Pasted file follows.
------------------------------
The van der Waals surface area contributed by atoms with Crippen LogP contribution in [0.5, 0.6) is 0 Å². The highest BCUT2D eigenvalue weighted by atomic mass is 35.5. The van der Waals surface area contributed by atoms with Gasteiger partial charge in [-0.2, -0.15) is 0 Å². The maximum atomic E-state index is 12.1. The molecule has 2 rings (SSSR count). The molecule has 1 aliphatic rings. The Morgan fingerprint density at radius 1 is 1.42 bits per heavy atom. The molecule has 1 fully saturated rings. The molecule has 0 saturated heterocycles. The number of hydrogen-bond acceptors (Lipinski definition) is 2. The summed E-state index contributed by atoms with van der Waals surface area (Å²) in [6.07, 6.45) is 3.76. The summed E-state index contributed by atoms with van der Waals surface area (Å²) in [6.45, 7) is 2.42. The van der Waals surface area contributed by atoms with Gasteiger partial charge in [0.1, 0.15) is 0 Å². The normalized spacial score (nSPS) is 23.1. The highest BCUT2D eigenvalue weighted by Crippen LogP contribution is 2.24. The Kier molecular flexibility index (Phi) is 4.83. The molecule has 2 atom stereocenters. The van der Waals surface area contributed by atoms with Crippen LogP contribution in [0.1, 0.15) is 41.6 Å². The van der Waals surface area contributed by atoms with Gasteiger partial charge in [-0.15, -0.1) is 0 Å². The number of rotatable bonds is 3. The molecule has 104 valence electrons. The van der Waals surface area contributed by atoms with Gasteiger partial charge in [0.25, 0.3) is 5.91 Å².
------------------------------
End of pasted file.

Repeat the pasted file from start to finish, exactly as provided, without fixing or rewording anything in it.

The van der Waals surface area contributed by atoms with Crippen LogP contribution in [0.5, 0.6) is 0 Å². The highest BCUT2D eigenvalue weighted by atomic mass is 35.5. The van der Waals surface area contributed by atoms with Gasteiger partial charge in [-0.2, -0.15) is 0 Å². The maximum atomic E-state index is 12.1. The molecule has 2 rings (SSSR count). The molecule has 1 aliphatic rings. The Morgan fingerprint density at radius 1 is 1.42 bits per heavy atom. The molecule has 1 fully saturated rings. The molecule has 0 saturated heterocycles. The number of hydrogen-bond acceptors (Lipinski definition) is 2. The summed E-state index contributed by atoms with van der Waals surface area (Å²) in [6.07, 6.45) is 3.76. The summed E-state index contributed by atoms with van der Waals surface area (Å²) in [6.45, 7) is 2.42. The van der Waals surface area contributed by atoms with Gasteiger partial charge in [0.1, 0.15) is 0 Å². The normalized spacial score (nSPS) is 23.1. The highest BCUT2D eigenvalue weighted by Crippen LogP contribution is 2.24. The Kier molecular flexibility index (Phi) is 4.83. The molecule has 2 atom stereocenters. The van der Waals surface area contributed by atoms with Crippen LogP contribution in [0.1, 0.15) is 41.6 Å². The van der Waals surface area contributed by atoms with Gasteiger partial charge in [-0.15, -0.1) is 0 Å². The number of rotatable bonds is 3. The molecule has 104 valence electrons. The van der Waals surface area contributed by atoms with Gasteiger partial charge in [0.25, 0.3) is 5.91 Å².